In book news, the 2nd edition of The Monster Within is available as eBook on Amazon. I have approved the print proof of the print version, and that should be loaded to Amazon soon. Once all that is done, I’m going to set up the book for Amazon’s KDP (Kindle Direct Publishing) Program and see how that goes. I had to pull the ebook off Smashwords to enroll in KDP, but in theory, KDP will auto promote the book within Amazon. So I figured I’d give that a whirl and see what happens. The 2nd edition is also entered in the New England Book Fest for 2017, so I’ll find out next month how it did in that festival. Fingers crossed.

I Need a Hard Hat








After all the work I’ve done on my house (aka Money Pit) over the last 10 years, it has never occurred to me that I should get a hard hat. How I have missed out on this piece of important safety equipment, I’ll never know. (Thanks, Tom, for the recommendation! I will get one!).

Today’s plan was all house project work, nothing with writing since I was saving that for Sunday. Turned out I ended up doing a bit of book related stuff anyway. More on that in a sec.

I’ve posted before that I love learning new things. I’ll jot a few down for you that I learned today while demolishing one of the rooms in my house down to studs and plywood.

1. I have safety goggles, three pairs of safety glasses, several painters’ masks, a respirator, two sets of hearing protectors, and four pairs of work gloves. I use these things when I do house projects and/or use power equipment. I need to add a hard hat to the menagerie.  (I clearly need two sets of hearing protectors, one for each head ?! Maybe I need two hard hats.)

2. When removing nails from studs, do not put your finger between the pry bar and the wood. This hurts like a mother.

3. Do not lose control of the sucking end of the shop vac. It promptly attaches itself to your neck like a leech. I know this to be a fact.

4. Do not pull on drywall while standing on a ladder. When the drywall breaks free, the odds of you falling off the ladder increase exponentially. Now I know.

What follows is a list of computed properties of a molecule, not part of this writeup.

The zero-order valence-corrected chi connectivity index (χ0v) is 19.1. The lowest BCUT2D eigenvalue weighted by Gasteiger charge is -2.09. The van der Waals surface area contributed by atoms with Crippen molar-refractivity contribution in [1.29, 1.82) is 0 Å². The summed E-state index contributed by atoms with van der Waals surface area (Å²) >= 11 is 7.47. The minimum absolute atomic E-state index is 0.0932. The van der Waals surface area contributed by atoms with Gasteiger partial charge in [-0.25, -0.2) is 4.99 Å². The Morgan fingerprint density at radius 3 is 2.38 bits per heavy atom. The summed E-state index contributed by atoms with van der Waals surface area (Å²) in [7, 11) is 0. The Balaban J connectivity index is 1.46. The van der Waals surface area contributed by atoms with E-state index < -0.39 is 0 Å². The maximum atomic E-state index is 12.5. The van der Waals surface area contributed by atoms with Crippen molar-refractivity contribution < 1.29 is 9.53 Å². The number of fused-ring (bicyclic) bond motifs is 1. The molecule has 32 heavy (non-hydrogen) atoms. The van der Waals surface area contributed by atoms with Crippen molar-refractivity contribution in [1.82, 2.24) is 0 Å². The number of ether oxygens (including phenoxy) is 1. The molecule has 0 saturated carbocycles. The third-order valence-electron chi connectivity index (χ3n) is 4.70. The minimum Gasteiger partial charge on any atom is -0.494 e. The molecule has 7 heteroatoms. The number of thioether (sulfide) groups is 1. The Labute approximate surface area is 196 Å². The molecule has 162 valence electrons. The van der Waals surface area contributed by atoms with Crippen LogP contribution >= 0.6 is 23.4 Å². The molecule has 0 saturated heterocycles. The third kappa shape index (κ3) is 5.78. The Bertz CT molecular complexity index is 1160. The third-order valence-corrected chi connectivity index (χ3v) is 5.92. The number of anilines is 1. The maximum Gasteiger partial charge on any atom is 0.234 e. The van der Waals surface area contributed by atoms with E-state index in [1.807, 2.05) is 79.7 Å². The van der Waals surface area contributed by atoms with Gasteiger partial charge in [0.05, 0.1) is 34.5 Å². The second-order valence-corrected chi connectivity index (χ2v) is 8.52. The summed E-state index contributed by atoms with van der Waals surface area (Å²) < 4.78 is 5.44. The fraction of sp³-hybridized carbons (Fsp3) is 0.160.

5. When pulling up pieces of flooring, do not lift them higher than your head. Pieces will fall off and peg you in the ear. If you have religion, you will certainly lose it after taking the corner of a board in the ear. Yes. Hard hat. I know!

6. When dumping debris from the giant garbage can into the dumpster sitting in your driveway, hold on to the garbage can. Thus far I only had to go dumpster diving once to retrieve my can.

7. I have a busted lip. I don’t even know what, when, or how that happened today. Probably another stealth attack from the shop vac. Sneaky bastard.

8. This is an 80 year old house. Eighty years of mouse poop is the stuff of nightmares.

Today was a good day. I clearly learned many things. I will announce it ahead of time the next time I do demolition so folks can pop popcorn and sit on my deck to watch the shenanigans. It’s a hoot!

Book stuff. The new cover for the first book, The Monster Within, to release it as a second edition is well underway. The editor sent me back his first round of comments on the rewrites that will make up the second edition. I need to get that room remodel a bit more under control before I can dive into his notes, but it’s on the to-do list (still hoping for lots of writing related stuff on Sunday!).

The new, new book, unrelated to the Burnt Mountain series is eyeball deep in the planning stages. I did some early writing on it several weeks ago just to feel things out, and those three chapters are getting scrapped so I can take things in a different, and better, direction. All good stuff.